Synopses & Reviews
Alone among important American writers, Ambrose Bierce fought for four years in the Civil War. The writings he produced about that conflict comprise a body of work unique in our nation's literature. This volume gathers for the first time virtually everything Bierce wrote about the war, from letters composed on the field of battle to maps he drew as a topographical engineer, from his masterful short stories to his final bittersweet ruminations before he disappeared into Mexico in 1914.
The collection is organized chronologically, following Bierce's participation in a wide range of battles, from the early skirmishes in the West Virginia mountains to the bloodbaths at Shiloh and Chickamauga and his near fatal wounding at Kennesaw Mountain. His overlapping accounts of these events provide a clear and compelling record of the sights and sounds of the battlefield, the psychological traumas the war induced in its soldiers, and the memories that would haunt survivors for the rest of their lives. In prose that anticipates the work of Ernest Hemingway and Tim O'Brien, Bierce's writings unflinchingly tell the truth about the war.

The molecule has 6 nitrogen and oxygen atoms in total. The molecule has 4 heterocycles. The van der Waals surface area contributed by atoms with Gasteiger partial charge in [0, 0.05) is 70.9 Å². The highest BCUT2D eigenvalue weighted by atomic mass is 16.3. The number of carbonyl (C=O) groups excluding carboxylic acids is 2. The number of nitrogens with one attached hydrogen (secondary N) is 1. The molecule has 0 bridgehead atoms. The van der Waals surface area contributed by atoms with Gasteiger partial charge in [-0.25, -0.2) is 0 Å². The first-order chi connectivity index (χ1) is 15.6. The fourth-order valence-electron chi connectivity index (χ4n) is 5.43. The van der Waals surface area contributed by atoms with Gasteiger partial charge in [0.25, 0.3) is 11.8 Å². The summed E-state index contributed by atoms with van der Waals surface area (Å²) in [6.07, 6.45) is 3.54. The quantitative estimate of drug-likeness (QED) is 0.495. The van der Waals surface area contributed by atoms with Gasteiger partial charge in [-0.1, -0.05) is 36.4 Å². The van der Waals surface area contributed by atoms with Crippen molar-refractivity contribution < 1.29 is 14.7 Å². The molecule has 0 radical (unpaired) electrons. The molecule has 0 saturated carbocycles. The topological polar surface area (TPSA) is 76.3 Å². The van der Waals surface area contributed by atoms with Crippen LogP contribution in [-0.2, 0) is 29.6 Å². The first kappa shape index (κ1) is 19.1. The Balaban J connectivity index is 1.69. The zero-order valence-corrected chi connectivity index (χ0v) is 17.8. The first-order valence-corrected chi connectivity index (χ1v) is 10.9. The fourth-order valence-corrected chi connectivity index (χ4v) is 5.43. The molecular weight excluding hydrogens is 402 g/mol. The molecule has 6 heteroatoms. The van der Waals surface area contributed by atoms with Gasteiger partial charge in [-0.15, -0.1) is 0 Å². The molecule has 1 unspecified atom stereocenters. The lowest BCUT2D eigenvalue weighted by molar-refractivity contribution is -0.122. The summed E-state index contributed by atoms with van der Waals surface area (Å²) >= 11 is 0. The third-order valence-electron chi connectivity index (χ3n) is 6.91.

Writing in the 1880s and 1890s, at a time when both the North and South were erecting monuments to the heroes and glories of the war, Bierce insisted that his readers confront what really happened. Rather than celebrate causes and comrades, Bierce's fiction and memoirs describe the impossibly brutal realities of the Civil War battlefield.
The volume includes a biographical introduction and comprehensive notes on all the writings and is suitable for classroom adoption and general readers alike.